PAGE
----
Messy play is important for young children, giving them endless ways to develop and learn. All types of play are crucial for children’s development and early learning. Play helps children to; improve physical skills and co-ordination, work co-operatively and collaboratively, use all their senses to discover and explore their environment, and develop their imagination, creative thinking and ability to problem solve.
Playing with toys alone can limit opportunities to develop imagination, creativity and critical thinking. Messy play is inexpensive and open ended. Children will discover enormous numbers of opportunities for learning and play, through timeless and accessible messy play activities.
Ideas for messy play
You don’t just need brushes and an easel. Be inventive!
- Use sponges, fingers, hands, feet and other various objects to make marks.
- Roll out old wallpaper in the garden and encourage children to make footprints across – mix colours, compare feet sizes etc.
- Use washing up bottles filled with watery paint to squeeze and spray across paper.
- Flick brushes across paper to make patterns.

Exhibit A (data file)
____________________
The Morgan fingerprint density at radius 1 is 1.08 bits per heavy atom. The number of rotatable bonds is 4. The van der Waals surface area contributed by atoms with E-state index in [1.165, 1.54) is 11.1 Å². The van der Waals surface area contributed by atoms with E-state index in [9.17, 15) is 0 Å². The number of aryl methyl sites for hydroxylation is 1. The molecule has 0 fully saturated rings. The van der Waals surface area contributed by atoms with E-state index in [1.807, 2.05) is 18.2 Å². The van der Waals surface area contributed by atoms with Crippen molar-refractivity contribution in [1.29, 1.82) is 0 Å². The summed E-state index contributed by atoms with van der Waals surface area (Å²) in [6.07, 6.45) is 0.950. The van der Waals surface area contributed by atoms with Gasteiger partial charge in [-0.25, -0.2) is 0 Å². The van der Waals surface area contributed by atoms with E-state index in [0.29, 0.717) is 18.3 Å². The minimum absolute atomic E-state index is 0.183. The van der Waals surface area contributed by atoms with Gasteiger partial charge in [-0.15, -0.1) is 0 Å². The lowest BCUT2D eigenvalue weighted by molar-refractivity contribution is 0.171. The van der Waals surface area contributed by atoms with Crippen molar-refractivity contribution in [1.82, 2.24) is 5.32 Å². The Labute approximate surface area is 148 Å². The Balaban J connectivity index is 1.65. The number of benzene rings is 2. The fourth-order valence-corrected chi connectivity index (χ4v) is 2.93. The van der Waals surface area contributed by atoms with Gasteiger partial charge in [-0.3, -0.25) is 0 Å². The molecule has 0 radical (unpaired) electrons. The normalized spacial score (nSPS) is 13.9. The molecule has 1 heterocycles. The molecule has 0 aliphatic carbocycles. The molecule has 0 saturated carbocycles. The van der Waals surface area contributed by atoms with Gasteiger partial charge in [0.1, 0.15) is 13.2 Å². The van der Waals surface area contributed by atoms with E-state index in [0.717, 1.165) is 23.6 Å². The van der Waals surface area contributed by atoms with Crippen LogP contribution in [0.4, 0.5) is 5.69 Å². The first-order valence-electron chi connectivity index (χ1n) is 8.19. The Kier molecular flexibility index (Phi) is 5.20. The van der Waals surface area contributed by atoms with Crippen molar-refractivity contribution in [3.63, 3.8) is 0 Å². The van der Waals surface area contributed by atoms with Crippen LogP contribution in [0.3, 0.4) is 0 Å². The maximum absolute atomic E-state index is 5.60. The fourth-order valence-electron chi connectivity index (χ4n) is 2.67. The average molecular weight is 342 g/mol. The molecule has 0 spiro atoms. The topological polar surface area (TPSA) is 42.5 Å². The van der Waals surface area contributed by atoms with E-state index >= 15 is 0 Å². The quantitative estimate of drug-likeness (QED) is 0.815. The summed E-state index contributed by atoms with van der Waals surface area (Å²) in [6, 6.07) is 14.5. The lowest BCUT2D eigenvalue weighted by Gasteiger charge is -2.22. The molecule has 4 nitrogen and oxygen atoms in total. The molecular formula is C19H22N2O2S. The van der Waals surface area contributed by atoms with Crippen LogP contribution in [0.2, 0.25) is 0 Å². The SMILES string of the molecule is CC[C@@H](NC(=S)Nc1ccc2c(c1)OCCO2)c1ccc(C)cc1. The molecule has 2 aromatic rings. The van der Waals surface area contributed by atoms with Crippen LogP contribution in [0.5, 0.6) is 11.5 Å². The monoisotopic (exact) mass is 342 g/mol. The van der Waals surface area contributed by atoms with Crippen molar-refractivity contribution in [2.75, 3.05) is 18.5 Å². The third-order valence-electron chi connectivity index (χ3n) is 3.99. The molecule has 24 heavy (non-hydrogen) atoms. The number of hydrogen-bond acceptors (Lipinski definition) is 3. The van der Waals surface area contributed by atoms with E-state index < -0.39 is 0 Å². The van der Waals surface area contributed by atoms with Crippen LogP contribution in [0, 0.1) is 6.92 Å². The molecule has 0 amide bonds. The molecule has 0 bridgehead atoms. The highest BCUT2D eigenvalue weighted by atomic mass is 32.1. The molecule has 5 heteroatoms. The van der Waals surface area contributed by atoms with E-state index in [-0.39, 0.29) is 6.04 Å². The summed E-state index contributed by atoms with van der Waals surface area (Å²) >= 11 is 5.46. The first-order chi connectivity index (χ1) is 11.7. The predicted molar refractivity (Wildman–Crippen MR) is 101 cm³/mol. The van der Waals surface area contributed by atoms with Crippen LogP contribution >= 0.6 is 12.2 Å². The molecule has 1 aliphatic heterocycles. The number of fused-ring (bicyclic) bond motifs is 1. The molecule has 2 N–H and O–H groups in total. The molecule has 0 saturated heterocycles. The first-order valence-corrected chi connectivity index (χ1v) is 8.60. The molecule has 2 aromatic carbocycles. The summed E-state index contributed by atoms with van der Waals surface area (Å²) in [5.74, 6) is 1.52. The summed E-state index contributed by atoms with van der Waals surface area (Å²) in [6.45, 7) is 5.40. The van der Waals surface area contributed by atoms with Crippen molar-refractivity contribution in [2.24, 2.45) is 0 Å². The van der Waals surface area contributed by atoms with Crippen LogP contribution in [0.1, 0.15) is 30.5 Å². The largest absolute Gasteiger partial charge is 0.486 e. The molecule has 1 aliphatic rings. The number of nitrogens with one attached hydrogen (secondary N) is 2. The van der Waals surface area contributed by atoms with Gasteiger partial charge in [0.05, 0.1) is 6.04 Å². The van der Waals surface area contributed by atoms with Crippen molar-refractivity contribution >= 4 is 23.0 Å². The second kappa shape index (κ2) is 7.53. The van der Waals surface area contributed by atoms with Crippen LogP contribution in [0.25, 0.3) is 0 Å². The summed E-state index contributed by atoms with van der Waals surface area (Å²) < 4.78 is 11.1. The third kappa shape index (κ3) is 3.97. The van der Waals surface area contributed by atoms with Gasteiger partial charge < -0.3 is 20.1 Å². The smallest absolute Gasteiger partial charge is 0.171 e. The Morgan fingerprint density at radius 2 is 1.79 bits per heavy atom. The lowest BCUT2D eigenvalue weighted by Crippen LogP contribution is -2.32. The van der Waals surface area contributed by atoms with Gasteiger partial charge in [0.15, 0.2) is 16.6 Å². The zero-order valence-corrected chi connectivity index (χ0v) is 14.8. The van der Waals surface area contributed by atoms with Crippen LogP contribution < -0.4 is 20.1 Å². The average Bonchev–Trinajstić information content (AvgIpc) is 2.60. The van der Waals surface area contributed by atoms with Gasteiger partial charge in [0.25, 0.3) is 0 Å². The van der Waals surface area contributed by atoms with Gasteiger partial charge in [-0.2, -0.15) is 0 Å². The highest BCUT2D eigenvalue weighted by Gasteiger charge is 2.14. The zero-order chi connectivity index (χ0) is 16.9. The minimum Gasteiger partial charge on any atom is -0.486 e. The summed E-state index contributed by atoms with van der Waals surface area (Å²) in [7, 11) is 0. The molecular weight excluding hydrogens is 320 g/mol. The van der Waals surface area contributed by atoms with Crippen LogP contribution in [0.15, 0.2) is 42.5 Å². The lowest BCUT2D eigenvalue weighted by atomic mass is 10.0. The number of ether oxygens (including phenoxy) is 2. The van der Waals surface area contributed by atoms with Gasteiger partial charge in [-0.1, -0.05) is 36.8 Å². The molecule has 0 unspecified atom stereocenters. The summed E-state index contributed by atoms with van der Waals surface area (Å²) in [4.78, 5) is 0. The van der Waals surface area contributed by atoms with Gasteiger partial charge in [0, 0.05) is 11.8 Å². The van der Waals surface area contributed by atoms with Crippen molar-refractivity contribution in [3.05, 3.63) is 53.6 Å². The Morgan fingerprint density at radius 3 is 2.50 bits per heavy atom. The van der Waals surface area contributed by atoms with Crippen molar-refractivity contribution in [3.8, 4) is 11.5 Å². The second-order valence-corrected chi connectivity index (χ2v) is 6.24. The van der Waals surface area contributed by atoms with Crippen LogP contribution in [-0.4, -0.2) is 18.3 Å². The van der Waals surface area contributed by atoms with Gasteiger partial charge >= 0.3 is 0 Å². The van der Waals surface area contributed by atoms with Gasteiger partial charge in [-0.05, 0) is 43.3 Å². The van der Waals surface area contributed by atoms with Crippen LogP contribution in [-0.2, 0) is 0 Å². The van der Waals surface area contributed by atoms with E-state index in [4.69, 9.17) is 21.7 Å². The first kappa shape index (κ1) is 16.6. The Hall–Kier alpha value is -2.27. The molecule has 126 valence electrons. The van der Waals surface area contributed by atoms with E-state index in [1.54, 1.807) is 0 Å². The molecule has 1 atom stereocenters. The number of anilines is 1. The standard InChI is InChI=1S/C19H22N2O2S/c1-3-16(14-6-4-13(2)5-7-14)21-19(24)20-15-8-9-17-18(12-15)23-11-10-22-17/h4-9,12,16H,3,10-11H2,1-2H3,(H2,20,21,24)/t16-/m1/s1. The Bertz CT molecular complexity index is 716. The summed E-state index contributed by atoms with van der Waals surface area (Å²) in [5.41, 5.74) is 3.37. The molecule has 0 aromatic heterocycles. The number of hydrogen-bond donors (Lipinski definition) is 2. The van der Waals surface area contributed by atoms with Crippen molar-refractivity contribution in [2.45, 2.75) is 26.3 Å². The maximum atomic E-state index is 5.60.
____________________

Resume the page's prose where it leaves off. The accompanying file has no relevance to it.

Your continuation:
- Bubble painting - Blow bubbles in pots of watery paint and lay paper across the top of the pot to catch the pattern.
- Marble painting - Dip marbles in paint and roll them over paper in a tray to explore lines and patterns.
- Blow painting - Make up different coloured runny paint to drop onto paper, Use a straw to blow the paint in different directions. Watch what happens when two colours mix.
- String painting - Drop string in paint then pull it across paper like a snake in different directions.
- Mirror image painting - Paint one half of paper, then fold it, press down and open to create a mirror image. This is good for butterflies and other symmetrical objects.
- Potato prints - Great effects can be achieved by printing with potatoes. Cut the potato in half and cut patterns into the flat side before you dip it into paint. This is great for encouraging repeating patterns.
- Welly boot printing - on rolls of wall paper.
- Magic painting – draw over white paper with a white candle. Make the picture appear by painting over with watered down paint.